NASA has launched an appeal to raise the general scientific community, industry, spatial and amateur astronomers, asking them to contribute to the detection of all asteroids that are a potential threat to the Earth and to develop ways to protect our planet.
This initiative is included in the “Grand Challenge” released by White House, a number of important national and international objectives that require innovation and scientific and technological discoveries. The “Grand Challenge” is based on a variety of multidisciplinary collaborations and partnerships between NASA and other U.S. and international government agencies, industries, universities and amateur astronomers.
It complements the recently announced NASA mission aimed at launching an unmanned space vehicle that will capture an asteroid and it will “trailer” to place in orbit around the Moon to be studied and then the astronauts. “NASA already is working to find asteroids that might be a threat to our planet, and while we have found 95 percent of the large asteroids near the Earth’s orbit, we need to find all those that might be a threat to Earth,” said NASA Deputy Administrator Lori Garver. “
“This Grand Challenge is focused on detecting and characterizing asteroids and learning how to deal with potential threats. We will also harness public engagement, open innovation and citizen science to help solve this global problem.” she added. Residues of solar system formation process, many asteroids of different sizes, move in space near Earth.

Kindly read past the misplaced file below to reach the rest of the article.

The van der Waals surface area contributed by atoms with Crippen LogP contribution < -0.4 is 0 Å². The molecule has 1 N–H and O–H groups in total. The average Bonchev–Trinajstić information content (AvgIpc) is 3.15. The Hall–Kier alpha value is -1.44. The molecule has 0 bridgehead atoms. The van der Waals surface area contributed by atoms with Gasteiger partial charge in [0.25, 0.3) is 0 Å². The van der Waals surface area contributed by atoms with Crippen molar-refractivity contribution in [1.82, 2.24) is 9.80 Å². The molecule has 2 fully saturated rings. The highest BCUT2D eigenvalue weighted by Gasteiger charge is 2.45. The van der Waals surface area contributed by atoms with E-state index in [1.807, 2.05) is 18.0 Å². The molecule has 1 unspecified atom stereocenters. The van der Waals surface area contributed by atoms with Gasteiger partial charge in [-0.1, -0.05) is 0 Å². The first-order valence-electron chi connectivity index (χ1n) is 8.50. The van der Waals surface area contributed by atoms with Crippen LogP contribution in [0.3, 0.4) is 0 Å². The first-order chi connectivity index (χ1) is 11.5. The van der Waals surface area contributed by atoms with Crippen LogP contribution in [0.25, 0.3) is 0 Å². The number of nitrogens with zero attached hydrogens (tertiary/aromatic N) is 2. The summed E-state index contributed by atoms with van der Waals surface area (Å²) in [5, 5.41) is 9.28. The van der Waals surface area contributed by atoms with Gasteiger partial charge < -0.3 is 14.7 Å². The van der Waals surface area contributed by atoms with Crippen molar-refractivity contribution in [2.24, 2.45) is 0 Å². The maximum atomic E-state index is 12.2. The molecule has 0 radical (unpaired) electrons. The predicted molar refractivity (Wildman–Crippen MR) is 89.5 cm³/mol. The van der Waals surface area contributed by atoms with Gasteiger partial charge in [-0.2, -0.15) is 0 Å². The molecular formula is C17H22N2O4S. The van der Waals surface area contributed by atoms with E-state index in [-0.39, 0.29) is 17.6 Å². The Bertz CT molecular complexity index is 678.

NASA has already found 95% of the total number of large asteroids with a diameter of more than 1 kilometer. Such an asteroid would have caused the extinction of dinosaurs ago 65 million years after it crashed on Earth. Scientists say that a collision with an asteroid is very rare such as none of the large asteroids detected do not present a risk of collision in the near future.
If large asteroids are easy to spot, the situation is completely different to other smaller, which are far more numerous. Congress asked NASA in 2005 to find all asteroids with diameters of over 140 meters, which have the potential to destroy a large city. According to NASA, there are probably 25,000 asteroids with diameters of at least 100 meters on orbits close to our planet. Only 25% of them were detected. This “hunting” of asteroids has become more urgent after February 15, the date on which such celestial body passed a short distance from Earth, and fragments of another asteroid, then detected and which have a diameter of 15 meters, collapsed in Russia.
Disintegrating, the latter caused a shock wave that led to breaking several windows, injuring several hundred people. NASA tries so in the context of a budget shortage, develop other systems able to detect asteroids are small. NASA is funding a project at the University of Hawaii, called Atlas (Asteroid Terrestrial-Impact Alert System), which will scan the sky every night to detect asteroids with diameters of at least 45 meters, a week before impacting the Earth.
For asteroids with diameters of 150 meters, system could become operational in 2015, will provide an alert three weeks before impact. Old researchers at NASA launched in 2012 B612 Foundation, aimed at financing, construction and launch of the first private space telescope that will be designed to monitor asteroids and “to protect humanity” being able to find most of these cosmic objects still remained invisible.